Bitcoin went on a rollercoaster ride last week, spiking in value on some exchanges just north of $5,000. Then J.P. Morgan CEO Jamie Dimon told the world that the cryptocurrency is a fraud, and that he’d fire any employee of his he caught trading it. Bitcoin’s price tumbled.
Then China shut down cryptocurrency exchanges, making it far more difficult to trade bitcoin. Close observers noted the irony – China hosts the world’s largest concentration of bitcoin miners, the computers earning crypto-credits by confirming transactions on the blockchain.
China may be an engine of economic growth just now, but it is still a centralized economy, and it wants to keep its currency at home, where its value can be more closely monitored and manipulated. Keep the yuans at home; close the border to capital flight in the form of bitcoin.
The one-two whammy left bitcoin trading as low as $2,972, a drop of some 40 percent. Repeat after me: bitcoin is volatile.
But its strength lies in the market composed of contrarians, and in a world gone increasing centralized and global, there will always be a market catering to those marching to drummers all their own. Do you really expect Jamie Dimon and Uncle Sam to come to your rescue when things get tough?
Bitcoin is but one of roughly 1,000 cryptocurrencies currently on the market, but it is the most well-known, with a market capitalization of $60 billion. (It is currently trading at roughly $,3630.) Not bad for an ethereal bit – no pun intended – of data.
If you’re new to cryptocurrencies, here is a crash course.
The primary functions of the money you carry around in your wallet is to serve as a medium of exchange, a store of value and a unit of account. What’s all that? The first is easy. Want a cup of coffee? It will cost you. You pay for it with a currency – a medium of exchange.
The market sets the price for the coffee. But what is the price measured in, and how do you compare items, deciding how best to spend limited funds at your disposal? If you know a cup of coffee costs $2 and a sandwich costs $5, you know you’re going to go hungry if all you have is $3. The items, incomparable though they are, are reduced to common units of account expressed in dollars.
Suppose you don’t want to spend anything at all today, but you want to hold your money for a rainy day? Fine. Money is also a store of value. You can deposit it in a bank, and maybe earn a bit of interest. Currency is magic, you see.
Bankers know the magic of currency, so do governments. Jamie Dimon and the wolves of Wall Street want to keep a stranglehold on your wallet. Bankers are intermediaries in financial transactions, making fees brokering the exchange of currency.
And governments not only milk the cash cow, they seek to monopolize the cow itself. A defining characteristic of what most of us regard as money is that it is backed by the government; in exchange, the legal tender requirement means that creditors must accept recognized currency in settlement of debts.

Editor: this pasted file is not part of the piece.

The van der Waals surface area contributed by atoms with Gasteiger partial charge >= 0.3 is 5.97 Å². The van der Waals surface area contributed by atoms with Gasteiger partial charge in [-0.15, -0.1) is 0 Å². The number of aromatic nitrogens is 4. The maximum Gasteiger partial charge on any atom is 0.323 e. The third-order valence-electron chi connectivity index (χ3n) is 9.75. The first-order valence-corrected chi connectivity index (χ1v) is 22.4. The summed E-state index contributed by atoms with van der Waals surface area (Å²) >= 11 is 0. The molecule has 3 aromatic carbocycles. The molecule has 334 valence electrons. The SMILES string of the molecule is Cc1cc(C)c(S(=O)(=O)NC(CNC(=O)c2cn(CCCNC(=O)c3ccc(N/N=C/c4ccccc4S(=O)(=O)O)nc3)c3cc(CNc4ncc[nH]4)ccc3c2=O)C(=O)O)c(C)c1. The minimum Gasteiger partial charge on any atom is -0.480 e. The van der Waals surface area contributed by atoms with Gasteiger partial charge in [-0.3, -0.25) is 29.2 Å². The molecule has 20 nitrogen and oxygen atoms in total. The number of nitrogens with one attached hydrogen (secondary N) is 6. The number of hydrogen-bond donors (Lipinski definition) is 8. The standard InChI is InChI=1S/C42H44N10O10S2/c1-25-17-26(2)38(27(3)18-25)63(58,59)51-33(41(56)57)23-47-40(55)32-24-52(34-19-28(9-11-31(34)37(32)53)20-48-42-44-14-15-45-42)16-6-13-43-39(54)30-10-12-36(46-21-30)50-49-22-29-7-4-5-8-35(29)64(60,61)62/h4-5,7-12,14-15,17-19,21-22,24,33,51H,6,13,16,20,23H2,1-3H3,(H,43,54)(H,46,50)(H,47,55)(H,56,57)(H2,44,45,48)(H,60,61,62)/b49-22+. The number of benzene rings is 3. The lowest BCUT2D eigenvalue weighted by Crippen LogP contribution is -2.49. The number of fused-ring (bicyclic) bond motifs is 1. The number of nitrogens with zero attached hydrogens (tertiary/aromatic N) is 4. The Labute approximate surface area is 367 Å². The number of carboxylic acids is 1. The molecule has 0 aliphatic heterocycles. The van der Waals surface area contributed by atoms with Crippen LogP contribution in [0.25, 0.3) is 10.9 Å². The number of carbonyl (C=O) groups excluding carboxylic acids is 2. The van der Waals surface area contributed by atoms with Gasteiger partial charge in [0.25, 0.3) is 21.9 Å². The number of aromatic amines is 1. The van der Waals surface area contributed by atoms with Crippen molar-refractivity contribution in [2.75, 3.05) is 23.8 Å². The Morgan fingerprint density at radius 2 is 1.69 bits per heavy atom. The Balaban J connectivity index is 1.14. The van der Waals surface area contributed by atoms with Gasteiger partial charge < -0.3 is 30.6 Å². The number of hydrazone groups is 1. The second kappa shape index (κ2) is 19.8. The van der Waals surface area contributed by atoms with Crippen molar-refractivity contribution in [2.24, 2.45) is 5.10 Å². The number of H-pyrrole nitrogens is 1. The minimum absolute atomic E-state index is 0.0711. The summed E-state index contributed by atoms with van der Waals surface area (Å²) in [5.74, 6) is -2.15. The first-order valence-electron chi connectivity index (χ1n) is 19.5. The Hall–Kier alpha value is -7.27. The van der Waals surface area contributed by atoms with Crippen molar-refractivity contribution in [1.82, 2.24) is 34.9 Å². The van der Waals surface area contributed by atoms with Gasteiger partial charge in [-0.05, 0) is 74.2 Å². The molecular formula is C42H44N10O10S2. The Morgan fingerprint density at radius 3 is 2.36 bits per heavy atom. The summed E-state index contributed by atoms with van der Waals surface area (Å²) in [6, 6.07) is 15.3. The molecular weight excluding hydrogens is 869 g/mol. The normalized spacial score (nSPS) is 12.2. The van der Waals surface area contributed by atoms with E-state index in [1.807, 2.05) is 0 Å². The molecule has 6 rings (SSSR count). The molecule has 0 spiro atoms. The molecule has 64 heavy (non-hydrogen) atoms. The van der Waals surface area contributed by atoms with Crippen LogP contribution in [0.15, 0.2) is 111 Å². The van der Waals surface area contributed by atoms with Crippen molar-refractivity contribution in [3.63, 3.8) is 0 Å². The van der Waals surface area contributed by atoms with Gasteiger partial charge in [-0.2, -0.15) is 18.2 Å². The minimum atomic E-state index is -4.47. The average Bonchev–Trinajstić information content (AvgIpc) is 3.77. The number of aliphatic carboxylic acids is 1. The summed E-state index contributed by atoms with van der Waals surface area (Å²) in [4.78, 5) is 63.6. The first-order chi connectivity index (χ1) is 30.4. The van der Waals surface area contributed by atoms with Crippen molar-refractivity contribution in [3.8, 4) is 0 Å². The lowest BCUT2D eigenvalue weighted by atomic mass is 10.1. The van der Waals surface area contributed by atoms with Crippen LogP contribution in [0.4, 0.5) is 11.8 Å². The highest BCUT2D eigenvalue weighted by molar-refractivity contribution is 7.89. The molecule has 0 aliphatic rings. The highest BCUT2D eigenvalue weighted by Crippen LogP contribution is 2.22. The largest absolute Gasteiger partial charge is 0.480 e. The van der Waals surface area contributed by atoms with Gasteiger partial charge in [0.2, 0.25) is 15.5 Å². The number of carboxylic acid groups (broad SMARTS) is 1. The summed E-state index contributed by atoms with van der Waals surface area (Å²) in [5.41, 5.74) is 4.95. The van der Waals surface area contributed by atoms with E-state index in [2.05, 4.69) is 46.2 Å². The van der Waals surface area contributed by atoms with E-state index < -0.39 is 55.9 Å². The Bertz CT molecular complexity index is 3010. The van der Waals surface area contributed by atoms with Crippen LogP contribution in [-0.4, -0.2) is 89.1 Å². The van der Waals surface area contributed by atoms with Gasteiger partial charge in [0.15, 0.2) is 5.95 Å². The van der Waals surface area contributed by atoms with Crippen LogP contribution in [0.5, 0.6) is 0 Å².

Pull a dollar out of your pocket some time and look it over: “You’re all that?”, you might say.
Cryptocurrencies challenge the centralized control of currency, and they do so, in part, by eliminating the need for trusted third parties either to broker exchanges or to police the system. Bitcoin does this by means of what is called the blockchain, a distributed ledger requiring confirmation by strangers of each unique transaction. Skip the banker and his fee; tell the government to dissolve itself. Distributed ledgers are an innovation that will change the world of things much like the internet changed the world of ideas.
This week’s turbulence in the bitcoin market was a necessary blip on the screen. Of course big banks and big government want it to fail – what vampire can live for long without the blood of those upon whom it preys?
I took heart in comments made by Antonis Polemtis of Nicosia University in Cyprus: what makes cryptocurrency enduring is its reliance on the distributed ledger, no particular form of currency is necessary. (Polemitis teaches as part of a free MOOC course on the bitcoin and the blockchain – some 4,300 people signed up for this fall’s course, me among them.)
I’m a dystopian at heart. Everywhere around me I see a crisis of legitimacy, and a lack of trust in traditional institutions. Banks, nations, even currencies come and go. But life goes on, and, so long as it does, there will be a need to broker exchanges. I have a whole lot more confidence in distributed ledgers and the blockchain than I do in J.P. Morgan or Uncle Sam.
Sure, I’ve got dollars in my pocket, but I’ve also got cryptocurrencies in digital wallets. So do an increasing number of folks, including, I suspect Jamie Dimon.
The First Amendment has for decades been interpreted to protect “inappropriate” speech, a fact well known to anyone who has sat for a bar examination in the past 40 years. So what was United States District Court Judge Kiyo Matsumoto thinking this week when he revoked bail for Martin Shkreli?
Mr. Shrekil is an easy man to despise. The young financier almost became a household name after he infamously jacked up the price of a prescription drug, Daraprim, an antiparasitic, from $13.5 per pill to $750 per pill in 2015. The justification? Good old fashion greed. Mr. Shkreli wanted to make the wolf of Wall Street look like a pussy cat.